Block on Trump's Asylum Ban Upheld by Supreme Court
Every full moon, Iris kills werewolves. It's what she's good at; it's what she's trained for. She's never imagined doing anything else ... until she falls in love with one. And being a professional werewolf hunter and dating a werewolf poses a serious conflict of interest. To add to her problems, a group of witches decides she is the chosen one -- destined to save humanity from the wolves at the door -- while her boss, Blake, who just happens to be her ex-husband, is hell-bent on sabotaging her new relationship.
All Iris wants is to snuggle up with her alpha wolf and be left alone. He might turn into a monster once a month, but in a lot of ways, she does, too.
Giggity, giggity. Now that sounds like an instant literary classic. And you, dear reader, have Andres Martinez to thank for the heads-up. In early 2011, he ordered a copy of The Silver Crown from his Pelican Bay cell, but was denied access to the novel after it was deemed contraband.
He appealed through three levels of prison administrative bureaucracy. At each level, the decision-maker cited the prison's operational procedures, which barred depictions of sexual activity.
In late 2011, he filed a habeas corpus petition in the superior court. The petition was denied. The court deferred to the prison's findings that the graphic sexual depictions in the book met the standard of obscenity in a prison context.
The lower court's finding relied heavily on two state court decisions, Johnson and Snow, and the U.S. Supreme Court's decision in Turner v. Safley. All three share the common proposition that even if something is appropriate outside of prison, it might not be appropriate in prison. (For example, Johnson dealt with an article from Men's Health magazine.)
Much like Iris the Werewolf-Hunter, Martinez continued to fight for his passions. He took the case to the California Appellate Court, where counsel was appointed for Martinez, the judges read 265 pages of sex and slaughter, and taxpayers received a lengthy book report (see pages 17-18 for a plot summary with spoilers).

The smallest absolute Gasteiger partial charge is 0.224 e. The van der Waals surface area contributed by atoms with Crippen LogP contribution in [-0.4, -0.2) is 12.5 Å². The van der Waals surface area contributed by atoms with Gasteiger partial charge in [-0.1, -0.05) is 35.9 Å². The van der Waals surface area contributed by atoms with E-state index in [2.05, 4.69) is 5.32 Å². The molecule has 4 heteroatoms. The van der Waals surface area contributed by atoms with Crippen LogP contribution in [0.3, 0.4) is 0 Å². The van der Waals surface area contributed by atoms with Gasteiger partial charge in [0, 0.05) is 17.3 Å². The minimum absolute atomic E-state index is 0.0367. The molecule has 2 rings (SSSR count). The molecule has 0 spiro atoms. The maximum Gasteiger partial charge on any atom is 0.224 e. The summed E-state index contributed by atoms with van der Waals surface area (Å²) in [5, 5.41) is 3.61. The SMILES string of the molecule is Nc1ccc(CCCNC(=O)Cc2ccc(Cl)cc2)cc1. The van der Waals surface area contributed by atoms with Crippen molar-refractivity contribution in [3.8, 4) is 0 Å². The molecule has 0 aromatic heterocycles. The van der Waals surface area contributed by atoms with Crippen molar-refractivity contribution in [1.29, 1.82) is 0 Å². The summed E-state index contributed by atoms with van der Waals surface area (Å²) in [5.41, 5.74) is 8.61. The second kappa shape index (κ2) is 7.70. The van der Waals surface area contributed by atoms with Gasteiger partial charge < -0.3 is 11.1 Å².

Instead of taking the Turner route, the appellate court chose to see if the book fit within the broad right to read guaranteed to all prisoners, limited only by obscenity and whether the violence depicted was likely to incite murder, assault, arson, or other violent acts in prison.
By the time the Prisoners' Bill of Rights was passed, the Miller test had long since become the standard. The test applied by the prison, throughout the administrative appeals, was not the Miller test. They applied a stricter standard from the prison manual, which fails to account for the third element of the Miller test: literary value.
Curb your laughter, as "literary value" in the Miller sense does not equate to good writing. It's a vague yet lenient term, with a very low bar (the Court cites the Twilight movies, after all). After reviewing the expert opinion of a San Francisco State University professor, the court held that the book had a sufficient plot and other literary elements to qualify, even if it really was a middling book packed with sexploits.
As for violence, the court compared the violent accounts in the book ("Iris's dart hit the grey [wolf] and he went down.") with another book in the inmates' library, Inner City Hoodlum ("The second shot entered his neck and ripped the muscles and cords out of his body..."), and with nightly television programming in holding that the "erotic thriller" was not likely to incite a riot.
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